Communication style of candidate, manager, other relevant team members and overall organization
How individuals are expected to engage with each other
What’s the expectation when someone makes a mistake?
What’s the expectation regarding taking risks?
The values of the candidate, manager and organization
Not only do these topics need to be discussed during the interview process, but they need to be reaffirmed all throughout the onboarding process and beyond. What’s more, is that the organization needs to live up to the values and expectations that are being espoused.
This leads us back to performance management. When staff are not living up to the expectations, it needs to be addressed. The challenge is to be able to address it in a way that actually produces your desired outcome without feeling like or being an asshole.
Most leaders will procrastinate when it comes to having these conversations for a variety of good reasons such as:
1. Not wanting to hurt someone’s feelings or be a jerk.
2. Not knowing how to approach the situation or get started
3. Not knowing what to say.
At the end of the day, all of these good reasons are really a clever disguise for the real reason -- avoiding being uncomfortable and being uncertain of the outcome.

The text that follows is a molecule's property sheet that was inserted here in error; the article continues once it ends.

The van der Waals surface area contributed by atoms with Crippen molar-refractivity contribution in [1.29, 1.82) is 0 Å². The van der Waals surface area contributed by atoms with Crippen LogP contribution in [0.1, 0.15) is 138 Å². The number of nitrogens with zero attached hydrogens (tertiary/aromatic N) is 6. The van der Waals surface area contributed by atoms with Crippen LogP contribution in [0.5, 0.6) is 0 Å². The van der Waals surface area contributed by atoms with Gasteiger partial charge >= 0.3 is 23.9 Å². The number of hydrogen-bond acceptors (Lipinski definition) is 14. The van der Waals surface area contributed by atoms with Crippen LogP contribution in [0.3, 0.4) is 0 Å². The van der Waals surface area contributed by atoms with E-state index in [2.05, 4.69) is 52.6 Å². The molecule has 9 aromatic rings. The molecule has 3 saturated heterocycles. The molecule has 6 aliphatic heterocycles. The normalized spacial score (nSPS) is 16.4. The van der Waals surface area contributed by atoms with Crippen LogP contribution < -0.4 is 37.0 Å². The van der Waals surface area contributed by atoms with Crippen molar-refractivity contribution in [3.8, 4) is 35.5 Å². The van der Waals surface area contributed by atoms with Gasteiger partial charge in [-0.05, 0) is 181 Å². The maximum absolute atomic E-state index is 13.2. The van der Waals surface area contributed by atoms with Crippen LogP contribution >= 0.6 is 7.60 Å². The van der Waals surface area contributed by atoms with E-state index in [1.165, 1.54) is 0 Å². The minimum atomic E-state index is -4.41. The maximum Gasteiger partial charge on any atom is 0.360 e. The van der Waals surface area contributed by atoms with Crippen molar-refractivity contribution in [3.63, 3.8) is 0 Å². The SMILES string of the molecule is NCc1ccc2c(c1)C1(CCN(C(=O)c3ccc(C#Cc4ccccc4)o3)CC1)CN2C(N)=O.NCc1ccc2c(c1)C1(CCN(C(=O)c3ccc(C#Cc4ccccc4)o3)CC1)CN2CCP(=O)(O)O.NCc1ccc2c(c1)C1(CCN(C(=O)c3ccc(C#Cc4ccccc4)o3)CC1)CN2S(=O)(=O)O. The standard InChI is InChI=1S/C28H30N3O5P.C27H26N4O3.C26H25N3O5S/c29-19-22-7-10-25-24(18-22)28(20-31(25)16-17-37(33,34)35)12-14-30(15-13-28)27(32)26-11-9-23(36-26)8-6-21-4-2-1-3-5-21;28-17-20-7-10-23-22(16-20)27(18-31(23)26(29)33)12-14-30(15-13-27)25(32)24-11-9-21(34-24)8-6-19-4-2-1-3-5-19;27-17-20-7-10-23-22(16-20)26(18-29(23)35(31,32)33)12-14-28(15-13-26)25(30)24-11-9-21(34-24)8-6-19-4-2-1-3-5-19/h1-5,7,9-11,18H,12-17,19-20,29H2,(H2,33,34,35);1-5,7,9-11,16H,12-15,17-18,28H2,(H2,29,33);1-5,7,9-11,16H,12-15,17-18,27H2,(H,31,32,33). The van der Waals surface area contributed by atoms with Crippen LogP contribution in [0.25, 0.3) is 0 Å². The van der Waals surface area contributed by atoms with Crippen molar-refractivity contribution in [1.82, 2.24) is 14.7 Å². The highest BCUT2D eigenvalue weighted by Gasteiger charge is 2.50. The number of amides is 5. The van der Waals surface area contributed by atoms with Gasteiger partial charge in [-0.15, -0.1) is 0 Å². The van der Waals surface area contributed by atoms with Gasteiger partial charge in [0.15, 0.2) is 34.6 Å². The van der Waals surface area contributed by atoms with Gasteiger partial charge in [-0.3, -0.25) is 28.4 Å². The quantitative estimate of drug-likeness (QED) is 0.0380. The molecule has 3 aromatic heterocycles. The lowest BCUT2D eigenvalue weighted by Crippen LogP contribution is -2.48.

Great leadership doesn’t come from staying in the shallow end of the pool, in your comfort zone. Great leadership comes from jumping into the deep end of commitment to greatness, followed by humble service to elevating yourself and those around you with a willingness to get it wrong and learn from it.
Great leaders will motivate and inspire greatness from others. Their teams stay committed much longer than the average employment turnover. Great leaders have to have less performance management conversations because they attract, develop and retain high performing employees. When they do have these conversations, it’s a natural and normal part of doing business. NBD.
So, would you rather be a mediocre leader who has to deal with issues and problems all the time or a great leader?